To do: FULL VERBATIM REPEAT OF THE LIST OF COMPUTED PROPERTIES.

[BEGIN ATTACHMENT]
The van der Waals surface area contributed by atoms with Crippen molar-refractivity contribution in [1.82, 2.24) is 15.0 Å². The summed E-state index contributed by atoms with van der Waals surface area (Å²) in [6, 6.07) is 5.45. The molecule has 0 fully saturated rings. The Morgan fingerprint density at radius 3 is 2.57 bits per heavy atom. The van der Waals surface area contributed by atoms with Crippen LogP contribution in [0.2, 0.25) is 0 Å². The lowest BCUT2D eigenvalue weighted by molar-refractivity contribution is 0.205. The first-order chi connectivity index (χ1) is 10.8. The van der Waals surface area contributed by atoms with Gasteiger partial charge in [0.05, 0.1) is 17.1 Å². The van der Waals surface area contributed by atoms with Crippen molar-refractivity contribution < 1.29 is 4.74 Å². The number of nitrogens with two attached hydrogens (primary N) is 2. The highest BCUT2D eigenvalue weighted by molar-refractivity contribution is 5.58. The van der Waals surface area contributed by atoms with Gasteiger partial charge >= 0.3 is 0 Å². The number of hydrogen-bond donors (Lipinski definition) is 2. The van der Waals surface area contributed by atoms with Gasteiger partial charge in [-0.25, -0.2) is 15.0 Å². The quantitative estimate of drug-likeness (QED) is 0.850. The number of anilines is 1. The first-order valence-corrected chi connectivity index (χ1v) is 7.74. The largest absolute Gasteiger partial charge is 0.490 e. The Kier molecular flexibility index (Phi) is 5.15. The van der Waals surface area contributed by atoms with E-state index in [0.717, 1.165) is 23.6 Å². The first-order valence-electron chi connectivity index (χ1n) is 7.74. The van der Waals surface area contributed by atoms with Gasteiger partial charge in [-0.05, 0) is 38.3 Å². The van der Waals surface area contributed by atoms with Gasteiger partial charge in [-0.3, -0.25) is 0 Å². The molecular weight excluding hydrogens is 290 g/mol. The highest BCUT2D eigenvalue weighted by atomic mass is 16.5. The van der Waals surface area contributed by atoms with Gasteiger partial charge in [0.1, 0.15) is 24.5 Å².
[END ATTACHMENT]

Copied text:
The van der Waals surface area contributed by atoms with Crippen molar-refractivity contribution in [1.82, 2.24) is 15.0 Å². The summed E-state index contributed by atoms with van der Waals surface area (Å²) in [6, 6.07) is 5.45. The molecule has 0 fully saturated rings. The Morgan fingerprint density at radius 3 is 2.57 bits per heavy atom. The van der Waals surface area contributed by atoms with Crippen LogP contribution in [0.2, 0.25) is 0 Å². The lowest BCUT2D eigenvalue weighted by molar-refractivity contribution is 0.205. The first-order chi connectivity index (χ1) is 10.8. The van der Waals surface area contributed by atoms with Gasteiger partial charge in [0.05, 0.1) is 17.1 Å². The van der Waals surface area contributed by atoms with Crippen molar-refractivity contribution < 1.29 is 4.74 Å². The number of nitrogens with two attached hydrogens (primary N) is 2. The highest BCUT2D eigenvalue weighted by molar-refractivity contribution is 5.58. The van der Waals surface area contributed by atoms with Gasteiger partial charge >= 0.3 is 0 Å². The number of hydrogen-bond donors (Lipinski definition) is 2. The van der Waals surface area contributed by atoms with Gasteiger partial charge in [-0.25, -0.2) is 15.0 Å². The quantitative estimate of drug-likeness (QED) is 0.850. The number of anilines is 1. The first-order valence-corrected chi connectivity index (χ1v) is 7.74. The largest absolute Gasteiger partial charge is 0.490 e. The Kier molecular flexibility index (Phi) is 5.15. The van der Waals surface area contributed by atoms with E-state index in [0.717, 1.165) is 23.6 Å². The first-order valence-electron chi connectivity index (χ1n) is 7.74. The van der Waals surface area contributed by atoms with Gasteiger partial charge in [-0.05, 0) is 38.3 Å². The van der Waals surface area contributed by atoms with Gasteiger partial charge in [-0.3, -0.25) is 0 Å². The molecular weight excluding hydrogens is 290 g/mol. The highest BCUT2D eigenvalue weighted by atomic mass is 16.5. The van der Waals surface area contributed by atoms with Gasteiger partial charge in [0.1, 0.15) is 24.5 Å².